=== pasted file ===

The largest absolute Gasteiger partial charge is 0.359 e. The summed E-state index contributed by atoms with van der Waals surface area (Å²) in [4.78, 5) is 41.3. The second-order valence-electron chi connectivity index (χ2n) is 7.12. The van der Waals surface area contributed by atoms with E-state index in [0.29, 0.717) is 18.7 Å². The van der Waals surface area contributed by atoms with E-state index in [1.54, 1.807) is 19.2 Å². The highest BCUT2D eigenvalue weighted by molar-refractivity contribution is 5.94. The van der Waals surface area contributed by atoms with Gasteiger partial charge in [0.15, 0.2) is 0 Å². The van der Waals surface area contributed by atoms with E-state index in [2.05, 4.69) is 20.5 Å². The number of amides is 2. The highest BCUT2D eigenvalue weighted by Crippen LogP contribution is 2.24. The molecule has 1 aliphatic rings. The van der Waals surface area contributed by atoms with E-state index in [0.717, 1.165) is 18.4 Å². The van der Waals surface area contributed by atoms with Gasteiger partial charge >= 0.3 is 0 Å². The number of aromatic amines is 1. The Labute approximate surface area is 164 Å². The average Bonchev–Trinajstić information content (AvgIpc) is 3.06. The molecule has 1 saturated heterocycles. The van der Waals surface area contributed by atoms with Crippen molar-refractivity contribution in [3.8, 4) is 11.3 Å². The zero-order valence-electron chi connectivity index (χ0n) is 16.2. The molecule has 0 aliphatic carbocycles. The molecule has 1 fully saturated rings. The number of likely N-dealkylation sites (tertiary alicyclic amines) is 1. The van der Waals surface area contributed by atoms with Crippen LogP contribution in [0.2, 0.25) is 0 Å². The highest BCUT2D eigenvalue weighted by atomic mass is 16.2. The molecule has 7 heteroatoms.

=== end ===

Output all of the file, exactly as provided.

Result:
The largest absolute Gasteiger partial charge is 0.359 e. The summed E-state index contributed by atoms with van der Waals surface area (Å²) in [4.78, 5) is 41.3. The second-order valence-electron chi connectivity index (χ2n) is 7.12. The van der Waals surface area contributed by atoms with E-state index in [0.29, 0.717) is 18.7 Å². The van der Waals surface area contributed by atoms with E-state index in [1.54, 1.807) is 19.2 Å². The highest BCUT2D eigenvalue weighted by molar-refractivity contribution is 5.94. The van der Waals surface area contributed by atoms with Gasteiger partial charge in [0.15, 0.2) is 0 Å². The van der Waals surface area contributed by atoms with E-state index in [2.05, 4.69) is 20.5 Å². The number of amides is 2. The highest BCUT2D eigenvalue weighted by Crippen LogP contribution is 2.24. The molecule has 1 aliphatic rings. The van der Waals surface area contributed by atoms with E-state index in [0.717, 1.165) is 18.4 Å². The van der Waals surface area contributed by atoms with Gasteiger partial charge >= 0.3 is 0 Å². The number of aromatic amines is 1. The Labute approximate surface area is 164 Å². The average Bonchev–Trinajstić information content (AvgIpc) is 3.06. The molecule has 1 saturated heterocycles. The van der Waals surface area contributed by atoms with Crippen molar-refractivity contribution in [3.8, 4) is 11.3 Å². The zero-order valence-electron chi connectivity index (χ0n) is 16.2. The molecule has 0 aliphatic carbocycles. The molecule has 1 fully saturated rings. The number of likely N-dealkylation sites (tertiary alicyclic amines) is 1. The van der Waals surface area contributed by atoms with Crippen LogP contribution in [0.2, 0.25) is 0 Å². The highest BCUT2D eigenvalue weighted by atomic mass is 16.2. The molecule has 7 heteroatoms.